. The place was clearly very popular with the locals and we had our first proper Indian breakfast of a large pancake filled curried potato and onion, two curry sauces and something which looked like a donut but tasted like fish! I was very proud that we managed to eat nearly all of it despite feeling sure that it was not the way to start a 54 mile cycle. Delicious, sweet coffee went some way to washing the taste away before we set off. We took the 47 road we had been on yesterday which would take us all of the way. It's quite wide and has a hard shoulder and relatively few potholes. We were really pleased that we did 14 miles in the first hour, reminding me what we can do on a plain and just how ridiculously hilly and slow the Bulgarian roads had been. Seeing a bike shop we stopped and had a fantastic hour in the shop while an amazingly wizened, fairly toothless, friendly old man completely revamped Mikey’s bike. First sorting his totally buckled wheel, then getting to work checking on the rest of it, finishing by attaching a back rack to the front as his friend explained that the weight of the panniers was too much. We had a massive audience by the end, and the old man was very chuffed with the attention and challenge. He laughed so much he nearly cried when he found out we were going all the way to Bombay. Another 10 miles down the road (now the bike’s better doing 16mph) we stopped to visit the Krishnapuram Palace Museum, a restored example of Kerulen architecture. It was great to do some sightseeing as part of our day, but the absolute best and funniest bit of the experience was the guide who insisted on making us photograph every (fairly dull) exhibit then grabbing the camera himself so he could take a photo of us posing by it
. My favourite was when he made us lie on a table and wave! He also insisted we wade into an indoor pool with some very suspect looking water which he said was lovely. We saw a turtle and several fish swimming in it though. Back on the bikes, we continued to make good progress. We’ve sorted the WC situation, realising they always have them in garages. No chance of nipping behind a tree here, there are people EVERYWHERE. AT one such stop we had a long chat with a man fascinated by our gear, inspecting everything, especially the helmets. We have also solved the lunch problem by discovering bakeries. We had some delicious pastries filled with either curried vegetable or egg, better than samosas and far less worrying than actual curry. The baker also sold freshly baked butter cake –Yum. He was so pleased that we loved his food so much he gave us some cashew nuts as well. After the lunch the sun came out from behind a cloud and it got extremely hot, and it seemed to goto the bus drivers’ heads and they became a lot more annoying and careless. Mikey shouted at several who came too close, however the big hard shoulder and dirt track at the edge of the road means we still feel better than on that road to Timosoara, Romania. 6miles before the town we started to lag a bit in the heat so stopped for an ice cream and some mango juice. Good to be rested before entering a town as they are always hectic and needed lots of concentration. We were really happy to be approached by a man from the very rooms the guide book had recommended and he brought us to an absolutely lovely room – Mosquito free! An excellent improvement on last night when I was too scared to go in the bathroom. They even have free bikes and internet. After a cold shower, we have arranged to do a canoe tour of the back waters tomorrow, chatted with lots of other people here about what we’re up to on the bikes, and eaten most of the butter cake. It’s now 6pm and we’re going to find something to eat before an early bed. Mikey has just attached a moped mirror to my bike – looking good.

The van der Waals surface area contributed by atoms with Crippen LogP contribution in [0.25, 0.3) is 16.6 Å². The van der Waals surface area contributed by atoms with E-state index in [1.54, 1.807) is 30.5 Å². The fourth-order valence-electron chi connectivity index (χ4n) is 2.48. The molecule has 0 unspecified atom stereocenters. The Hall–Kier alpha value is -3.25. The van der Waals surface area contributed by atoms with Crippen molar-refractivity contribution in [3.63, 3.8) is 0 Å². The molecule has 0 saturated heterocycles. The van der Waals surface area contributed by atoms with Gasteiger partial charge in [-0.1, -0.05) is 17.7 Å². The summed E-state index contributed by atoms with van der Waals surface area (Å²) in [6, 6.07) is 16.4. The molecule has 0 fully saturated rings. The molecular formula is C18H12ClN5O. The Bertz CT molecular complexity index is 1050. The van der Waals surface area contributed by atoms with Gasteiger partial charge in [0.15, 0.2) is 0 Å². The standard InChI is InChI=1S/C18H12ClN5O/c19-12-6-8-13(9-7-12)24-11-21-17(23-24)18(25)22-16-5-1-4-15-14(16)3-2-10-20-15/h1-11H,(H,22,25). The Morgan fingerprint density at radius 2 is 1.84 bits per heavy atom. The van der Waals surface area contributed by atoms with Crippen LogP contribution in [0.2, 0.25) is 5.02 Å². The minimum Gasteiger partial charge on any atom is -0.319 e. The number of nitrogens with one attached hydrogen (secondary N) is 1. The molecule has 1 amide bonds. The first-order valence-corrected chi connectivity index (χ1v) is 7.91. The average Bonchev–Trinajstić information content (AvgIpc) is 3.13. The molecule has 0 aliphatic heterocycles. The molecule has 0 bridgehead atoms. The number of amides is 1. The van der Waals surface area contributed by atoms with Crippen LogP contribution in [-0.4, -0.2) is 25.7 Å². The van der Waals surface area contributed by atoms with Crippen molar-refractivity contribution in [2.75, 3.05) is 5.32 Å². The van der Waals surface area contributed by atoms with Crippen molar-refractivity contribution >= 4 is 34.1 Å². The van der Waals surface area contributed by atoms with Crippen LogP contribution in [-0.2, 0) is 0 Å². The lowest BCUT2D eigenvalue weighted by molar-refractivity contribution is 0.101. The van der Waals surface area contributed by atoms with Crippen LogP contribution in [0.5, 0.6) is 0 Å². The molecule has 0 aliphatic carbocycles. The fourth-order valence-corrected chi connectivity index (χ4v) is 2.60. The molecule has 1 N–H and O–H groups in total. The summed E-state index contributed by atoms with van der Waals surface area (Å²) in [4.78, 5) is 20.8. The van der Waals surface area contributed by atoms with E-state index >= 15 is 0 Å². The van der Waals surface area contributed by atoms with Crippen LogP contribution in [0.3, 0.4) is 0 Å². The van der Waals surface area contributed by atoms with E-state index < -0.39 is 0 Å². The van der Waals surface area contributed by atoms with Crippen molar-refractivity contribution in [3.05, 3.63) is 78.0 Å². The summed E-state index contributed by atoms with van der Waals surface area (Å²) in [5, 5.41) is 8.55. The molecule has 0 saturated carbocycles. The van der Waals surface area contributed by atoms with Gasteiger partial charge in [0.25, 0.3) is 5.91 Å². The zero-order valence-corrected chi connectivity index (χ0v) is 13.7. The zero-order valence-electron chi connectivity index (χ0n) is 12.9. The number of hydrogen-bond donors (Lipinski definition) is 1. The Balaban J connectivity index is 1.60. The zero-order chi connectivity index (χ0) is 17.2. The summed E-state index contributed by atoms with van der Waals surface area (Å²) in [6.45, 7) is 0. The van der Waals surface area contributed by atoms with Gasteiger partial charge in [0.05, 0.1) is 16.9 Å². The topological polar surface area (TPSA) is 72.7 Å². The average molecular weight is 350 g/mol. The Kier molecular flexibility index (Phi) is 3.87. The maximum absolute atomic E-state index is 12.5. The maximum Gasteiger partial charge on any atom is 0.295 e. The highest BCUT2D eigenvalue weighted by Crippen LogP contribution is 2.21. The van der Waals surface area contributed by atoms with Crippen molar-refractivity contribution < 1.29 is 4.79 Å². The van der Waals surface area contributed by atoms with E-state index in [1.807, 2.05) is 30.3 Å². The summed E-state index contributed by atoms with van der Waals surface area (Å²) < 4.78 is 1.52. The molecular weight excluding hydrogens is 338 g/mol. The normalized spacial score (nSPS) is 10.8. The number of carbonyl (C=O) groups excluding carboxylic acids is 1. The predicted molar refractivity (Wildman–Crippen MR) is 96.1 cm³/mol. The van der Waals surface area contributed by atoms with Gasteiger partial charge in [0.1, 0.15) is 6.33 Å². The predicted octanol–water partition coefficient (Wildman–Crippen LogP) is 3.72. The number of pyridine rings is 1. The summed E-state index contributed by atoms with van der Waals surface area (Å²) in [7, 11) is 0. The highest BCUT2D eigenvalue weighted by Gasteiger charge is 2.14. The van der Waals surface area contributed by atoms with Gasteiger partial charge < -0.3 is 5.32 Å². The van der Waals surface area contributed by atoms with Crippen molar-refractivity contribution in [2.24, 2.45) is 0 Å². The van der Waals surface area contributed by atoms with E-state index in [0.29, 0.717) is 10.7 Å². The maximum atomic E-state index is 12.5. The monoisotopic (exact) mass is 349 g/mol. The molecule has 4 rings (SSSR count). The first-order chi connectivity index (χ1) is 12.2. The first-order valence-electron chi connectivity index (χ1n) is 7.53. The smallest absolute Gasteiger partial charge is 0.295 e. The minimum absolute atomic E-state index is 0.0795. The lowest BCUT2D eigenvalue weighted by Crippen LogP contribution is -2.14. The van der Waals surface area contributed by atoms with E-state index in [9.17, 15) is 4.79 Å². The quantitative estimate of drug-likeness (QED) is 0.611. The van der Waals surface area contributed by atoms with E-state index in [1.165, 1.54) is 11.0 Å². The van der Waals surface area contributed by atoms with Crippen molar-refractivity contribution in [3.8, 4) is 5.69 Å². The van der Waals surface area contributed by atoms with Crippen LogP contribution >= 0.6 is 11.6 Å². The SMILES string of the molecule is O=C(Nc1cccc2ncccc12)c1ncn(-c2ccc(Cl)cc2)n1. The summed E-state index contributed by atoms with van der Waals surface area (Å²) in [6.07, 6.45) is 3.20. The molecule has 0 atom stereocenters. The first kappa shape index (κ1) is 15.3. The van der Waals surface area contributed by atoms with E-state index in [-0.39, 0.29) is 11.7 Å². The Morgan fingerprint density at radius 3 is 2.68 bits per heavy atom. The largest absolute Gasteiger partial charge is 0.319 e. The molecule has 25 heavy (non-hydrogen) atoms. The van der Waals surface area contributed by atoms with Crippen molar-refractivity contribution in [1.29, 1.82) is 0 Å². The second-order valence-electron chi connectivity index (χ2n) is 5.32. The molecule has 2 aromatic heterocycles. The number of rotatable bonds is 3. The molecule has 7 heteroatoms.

Managed to drag ourselves out of bed at 6.45am, ready for our first full day of cycling since we arrived. It was actually lovely and cool outside the hotel when compared to our stifling windowless room. We headed straight to the ferry dock hoping to get a short ferry trip across the backwaters before starting cycling to Alleppy. The tour guides on the dock were incredibly helpful and friendly, but said there was no point getting the ferry, much quicker to cycle. They gently tried to persuade us to take the 8hr tourist boat trip to Alleppy, and even showed us exactly where our bikes could go. It was very tempting, but we both felt that we really needed to test out the cycling and make sure it was possible. Both men shook our hands and enthusiastically said "Good luck, you are strong!!" when we told them we had decided to cycle. The lack of pressure to do things has been a refreshing change from the constant demands in Turkey. The tour guides also showed us a hotel just up the road where they said we could have a delicious breakfast before we set off